18. 18. It is mandatory for every individual to report the cases of child sexual abuse (Sec 19.1)  It is mandatory for police to register an FIR in all cases of child sexual abuse. Mandatory Reporting Failure to report child abuse Any person who fails to report the commission of offence or who fails to record such offence- imprisonment which may extends six month/fine or both. Section 21(1) Failure of person in-charge of a company or institution to report offence allegedly committed by a subordinate –imprisonment six month/fine or both. Section 21(2) Reporting false abuse with the intension to humiliate, threaten etc. - imprisonment six month/fine or both. Section 22 (1) False complaints or information provided by a child - No punishment shall be imposed on child. Section 22(2) False complaint or false information against a Child - punishment may extend to one year – Section 22(3)
  19. 19. Responsible for Reporting  Parents  Public Servant  CHILDLINE  Doctors / Hospitals  Competent authority in Schools, Hostels & CCIs  Teachers  Social Workers / Counselors  Concerned Adult  Any Child  General Public Punishment clause for Non Reporting Persons in the position of responsibility such as the Principal/ Hospital Administrator, Child Care Institution Incharge etc. could be booked or charged under Abetment.
  20. 20. Whom to Report? Local Police/ Special Juvenile Police Unit Child Welfare Committee CHILDLINE 1098 State Commission for Protection of Child Rights (SCPCR) National Commission for Protection of Child Rights (NCPCR) - (e-box)- http://ncpcronline.info/OnlineForm/onlineform.aspx
  21. 21. Role of Schools in Preventing Child Sexual Abuse
  22. 22. Role of School in addressing CSA PREVENTION • Creating safe spaces for disclosure • Providing awareness to teaching & non teaching staff and parents • Child Protection Policy is a must including safe recruitment policy • Providing awareness to children to protect themselves as well as report • Doing regular safety audits of schools including of staff , infrastructure INTERVENTION • Noticing the signs and symptoms and identifying any victims of CSA • Extending their support to the child to build their confidence to disclose/ refer to counsellor • Mandatory reporting – following the protocol of reporting in school • Maintaining confidentiality of the child victim • Extending any other support to child or family/ accompany the child • Ensure that child is not getting in contact abuser • Interpreter if required • Can support during medical examination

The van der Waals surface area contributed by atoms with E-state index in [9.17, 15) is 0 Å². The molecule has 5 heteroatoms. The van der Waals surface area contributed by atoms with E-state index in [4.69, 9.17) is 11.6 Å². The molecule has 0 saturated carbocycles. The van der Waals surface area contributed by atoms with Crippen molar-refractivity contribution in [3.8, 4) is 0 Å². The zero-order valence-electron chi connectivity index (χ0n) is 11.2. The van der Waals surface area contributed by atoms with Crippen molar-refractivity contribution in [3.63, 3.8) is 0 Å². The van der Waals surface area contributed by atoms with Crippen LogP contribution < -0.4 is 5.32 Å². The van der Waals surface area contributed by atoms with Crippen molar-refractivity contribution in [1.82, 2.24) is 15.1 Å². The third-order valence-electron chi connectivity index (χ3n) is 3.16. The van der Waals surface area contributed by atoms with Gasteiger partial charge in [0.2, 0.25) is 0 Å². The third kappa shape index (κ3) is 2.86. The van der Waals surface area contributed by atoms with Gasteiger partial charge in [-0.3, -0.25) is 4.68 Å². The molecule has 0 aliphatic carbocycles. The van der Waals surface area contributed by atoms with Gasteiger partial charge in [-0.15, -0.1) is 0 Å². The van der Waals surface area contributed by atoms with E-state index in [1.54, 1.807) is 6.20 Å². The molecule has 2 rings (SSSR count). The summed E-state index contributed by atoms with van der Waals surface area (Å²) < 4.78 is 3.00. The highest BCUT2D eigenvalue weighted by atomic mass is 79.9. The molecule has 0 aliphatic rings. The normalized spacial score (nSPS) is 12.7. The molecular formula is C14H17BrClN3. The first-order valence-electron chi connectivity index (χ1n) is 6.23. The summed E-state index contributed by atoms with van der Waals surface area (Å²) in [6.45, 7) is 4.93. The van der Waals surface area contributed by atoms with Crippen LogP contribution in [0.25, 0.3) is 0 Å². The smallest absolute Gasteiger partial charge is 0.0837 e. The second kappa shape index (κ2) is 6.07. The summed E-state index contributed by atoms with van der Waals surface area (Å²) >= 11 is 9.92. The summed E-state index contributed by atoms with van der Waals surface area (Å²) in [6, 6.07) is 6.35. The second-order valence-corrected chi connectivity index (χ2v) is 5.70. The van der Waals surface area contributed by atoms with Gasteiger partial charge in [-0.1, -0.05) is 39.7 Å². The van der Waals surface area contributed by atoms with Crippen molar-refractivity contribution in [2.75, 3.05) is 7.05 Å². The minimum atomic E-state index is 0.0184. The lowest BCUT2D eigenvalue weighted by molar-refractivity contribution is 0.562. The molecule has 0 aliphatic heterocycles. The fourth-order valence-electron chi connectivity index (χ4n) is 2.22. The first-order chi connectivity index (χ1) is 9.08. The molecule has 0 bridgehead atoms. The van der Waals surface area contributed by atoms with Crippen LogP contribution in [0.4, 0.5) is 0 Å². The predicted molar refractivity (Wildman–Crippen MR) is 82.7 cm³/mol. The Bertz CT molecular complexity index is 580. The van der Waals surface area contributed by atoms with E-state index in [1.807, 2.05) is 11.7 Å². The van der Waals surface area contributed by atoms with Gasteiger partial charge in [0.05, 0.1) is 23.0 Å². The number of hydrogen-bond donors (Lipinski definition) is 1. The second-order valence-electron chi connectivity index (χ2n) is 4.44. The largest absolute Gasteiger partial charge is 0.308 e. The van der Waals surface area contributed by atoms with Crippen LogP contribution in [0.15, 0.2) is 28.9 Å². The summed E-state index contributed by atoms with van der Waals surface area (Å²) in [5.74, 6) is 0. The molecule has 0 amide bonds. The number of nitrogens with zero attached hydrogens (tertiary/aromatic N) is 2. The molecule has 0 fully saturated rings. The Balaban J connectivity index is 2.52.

23. 23. Supportive behavior towards child victim Assure confidentiality to the child & talk with him/her with empathy If the case has been reported take consent of the child Seek help from CHILDLINE (if required)
  24. 24. Supportive behavior towards child victim Medical Examination of the child Report the offence Maintain confidentiality of the child
  25. 25. Unsupportive behavior towards child victim Blaming the child Reacting in extreme while child is disclosing the abuse Ignoring the child when child complaints about a person or incident
  26. 26. Sending the child back to the perpetrator Talking about the abuse to others in front of child Disclosing child’s identity to the media/other people Unsupportive behavior towards child victim
  27. 27. Contact us.. •Write to: dial1098@childlineindia.org.in •http://www.childlineindia.org.in Thank You…!

Notes de l'éditeur

  • Facilitator will do a brainstorming exercise with the group to arrive at the need for rights, explain the difference between wants and needs. stress on the need for rights to ensure non discrimination, cognitive, physical, emotional development. Protection from abuse and exploitation. Ensuring the participation of the child in his/her own development so as to encourage the free expression of feelings and thoughts.
  • Facilitator will do a brainstorming exercise with the group to arrive at the need for rights, explain the difference between wants and needs. stress on the need for rights to ensure non discrimination, cognitive, physical, emotional development. Protection from abuse and exploitation. Ensuring the participation of the child in his/her own development so as to encourage the free expression of feelings and thoughts.